Happy Monday! To start off your week in the proper spirit of procrastination, I bring you the third dose of That Still Untitled Selwick Christmas Novella.
Otherwise, head right on down to Chapter Three….
I saw three ships come sailing in,
On Christmas Day, on Christmas Day,
I saw three ships come sailing in,
On Christmas Day in the morning.
And what was in those ships all three?
— “I Saw Three Ships”
The air was cooler in the hallway, away from the pressing heat of too many people, too many candles, and too much hot food all crammed into the same space. Funny, how even a room the size of a village green could feel crammed with enough people stuffed into it.
That wasn’t it, though, was it? It wasn’t the number of people or the smell of the food or the glare of the candles. It was the expression on Amy’s face when she had made that comment about being stranded in England. Richard couldn’t remember the exact phrasing of it, but the meaning had been clear enough.
It was maddening to know what she wanted and to be incapable of doing anything at all about it.
Only that wasn’t quite honest, was it? He could do something about it. That was the worst of it. In the back of his mind lurked the niggling possibility that if Amy really wanted to go back to France, it could be arranged. The only person who knew of her complicity in his escape was the Assistant to the Minister of Police, and he had since been retired to a private institution on the outskirts of Paris—for a rest, as the official report went. Absolutely barking barmy, was the way Richard’s source had put it. With Delaroche out of the way, Amy’s path would be clear.
Or it would have been, if she hadn’t married him. Marriage to the former Purple Gentian was a sure way to blight the career of a budding spy.
Even so, she might manage it. Her brother was well-liked in Bonaparte’s court, her cousin received without a qualm. There were few people in Paris who would recognize her. She could pose as a cousin, a maid, anything she liked, rather than staying in rural seclusion in Sussex, yoked to a useless former member of His Majesty’s secret service, with nothing better to do than tell over the tales of his aging exploits by the crackle of the winter fire.
Richard’s head thudded painfully.
It took him a moment to realize the noise wasn’t entirely coming from inside his own skull. Heavy footfalls reverberated along the marble passageway behind him as a very large object propelled itself down the hallway with a vigor that made the statues shake in their niches.
“I say! Hold up a moment!” Richard’s one-time best friend came skidding to a halt beside Richard.
Not one-time. Long-time. He and Miles had been inseparable from Eton on, until Miles had had the temerity to marry Richard’s sister. Yet another upheaval in a year of upheavals.
It had been pointed out to Richard, forcibly and repeatedly, by the various females in his family, that the choice had not been entirely Miles’. Henrietta had had a hand in it, too.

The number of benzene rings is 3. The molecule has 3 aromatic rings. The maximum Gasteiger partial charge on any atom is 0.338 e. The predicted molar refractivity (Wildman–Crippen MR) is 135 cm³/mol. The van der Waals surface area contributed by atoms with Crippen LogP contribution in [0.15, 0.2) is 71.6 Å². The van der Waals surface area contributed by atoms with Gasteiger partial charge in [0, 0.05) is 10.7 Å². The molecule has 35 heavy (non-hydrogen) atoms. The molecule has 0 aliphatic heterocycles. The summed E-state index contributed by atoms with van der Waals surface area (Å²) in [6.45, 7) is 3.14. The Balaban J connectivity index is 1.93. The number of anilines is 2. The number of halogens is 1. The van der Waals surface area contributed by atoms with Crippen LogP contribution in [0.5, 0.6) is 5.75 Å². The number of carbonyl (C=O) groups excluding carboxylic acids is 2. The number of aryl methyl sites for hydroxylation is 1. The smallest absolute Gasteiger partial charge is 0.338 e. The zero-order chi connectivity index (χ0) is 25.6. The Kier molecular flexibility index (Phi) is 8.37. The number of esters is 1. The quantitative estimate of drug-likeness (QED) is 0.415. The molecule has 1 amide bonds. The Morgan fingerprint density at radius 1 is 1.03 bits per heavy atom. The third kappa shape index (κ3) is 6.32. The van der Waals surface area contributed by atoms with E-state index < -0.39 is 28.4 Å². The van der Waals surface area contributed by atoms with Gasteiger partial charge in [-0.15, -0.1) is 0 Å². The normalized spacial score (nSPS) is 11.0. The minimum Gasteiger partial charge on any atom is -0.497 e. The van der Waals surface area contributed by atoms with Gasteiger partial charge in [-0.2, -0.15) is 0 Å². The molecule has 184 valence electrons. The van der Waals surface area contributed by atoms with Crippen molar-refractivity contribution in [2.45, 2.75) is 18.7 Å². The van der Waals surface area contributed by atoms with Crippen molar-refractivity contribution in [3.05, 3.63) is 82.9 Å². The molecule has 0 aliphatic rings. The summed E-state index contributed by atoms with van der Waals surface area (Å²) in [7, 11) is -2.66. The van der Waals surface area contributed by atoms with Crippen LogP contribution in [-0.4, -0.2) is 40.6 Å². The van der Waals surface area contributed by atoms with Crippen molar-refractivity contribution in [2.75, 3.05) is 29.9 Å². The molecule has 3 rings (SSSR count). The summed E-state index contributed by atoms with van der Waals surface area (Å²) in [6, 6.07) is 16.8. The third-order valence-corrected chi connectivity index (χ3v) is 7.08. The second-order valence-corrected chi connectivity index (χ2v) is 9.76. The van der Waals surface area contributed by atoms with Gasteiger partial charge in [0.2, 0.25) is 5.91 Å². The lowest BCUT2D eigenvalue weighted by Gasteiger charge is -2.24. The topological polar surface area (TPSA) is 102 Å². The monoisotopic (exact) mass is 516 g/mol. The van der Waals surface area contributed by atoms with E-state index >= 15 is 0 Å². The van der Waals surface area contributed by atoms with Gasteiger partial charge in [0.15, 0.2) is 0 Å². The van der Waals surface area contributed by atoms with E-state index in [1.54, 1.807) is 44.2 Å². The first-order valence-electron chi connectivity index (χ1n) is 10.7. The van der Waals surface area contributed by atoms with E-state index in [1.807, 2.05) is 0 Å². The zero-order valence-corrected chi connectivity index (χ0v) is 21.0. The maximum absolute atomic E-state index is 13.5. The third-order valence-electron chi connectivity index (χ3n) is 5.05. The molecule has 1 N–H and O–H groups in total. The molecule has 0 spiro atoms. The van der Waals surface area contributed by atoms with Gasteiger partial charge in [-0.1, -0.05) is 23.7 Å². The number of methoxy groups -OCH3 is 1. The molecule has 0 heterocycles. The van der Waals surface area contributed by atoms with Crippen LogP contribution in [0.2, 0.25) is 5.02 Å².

But it had still felt like a betrayal. A betrayal of whom, of what, and of why was not something that Richard felt like examining too closely. He had clung stubbornly to the mantra that Miles Should Have Known Better.
“Known better than whom?” his mother had said, with a pointed look at him.
That just made it worse. Just which one of them was her actual offspring? Miles might have been practically part of the family, but he was only so because Richard had brought him home, like a stray dog found begging at the kitchen door. He was supposed to be Richard’s dog—well, friend.
At the moment, he looked more like a kicked dog, gearing up to dodge another blow. As he trotted along beside, Richard could see Miles watching him warily, gearing up for yet another rebuff. He had been administering a lot of those recently, hadn’t he?
“Don’t look like that,” said Richard irritably. He hadn’t meant to say it irritably. It was just that everything seemed to come out that way these days. “I’m not going to bite.”
“A fine way you have of showing it,” Miles said, rolling his eyes in an exaggerated way, but there was too much truth in it for it to be entirely in fun.
It made Richard want to lower his head in his hands and groan. A fine mess he had made of things, hadn’t he? His wife unhappy, his best friend afraid of him…. Could he take the hands of the clock, turn them back, and do it all over again, starting somewhere back last Christmas?
“I’m sorry,” he said, instead, not meeting his old friend’s eyes as he pushed open the door to one of the smaller book rooms. There were three of them in Uppington Hall, in gradations of grandness. Richard had deliberately chosen the least grand, the one his father tended to use the most.
Richard went unerringly to the cabinet where the port was kept, drawing out a decanter and two glasses. He had been raiding the decanter in this particular study since he had turned twelve. Richard pulled out the stopper, filling each glass half full of ruby liquid, the finest product of Oporto. Funny, how some things stayed the same, while other things turned inside out and upside down.
Sometimes, Richard felt as though the world had chosen 1803 to turn on its head and spin like a top, with nothing to do but to cling to the sides and hope that it eventually would all turn right side up.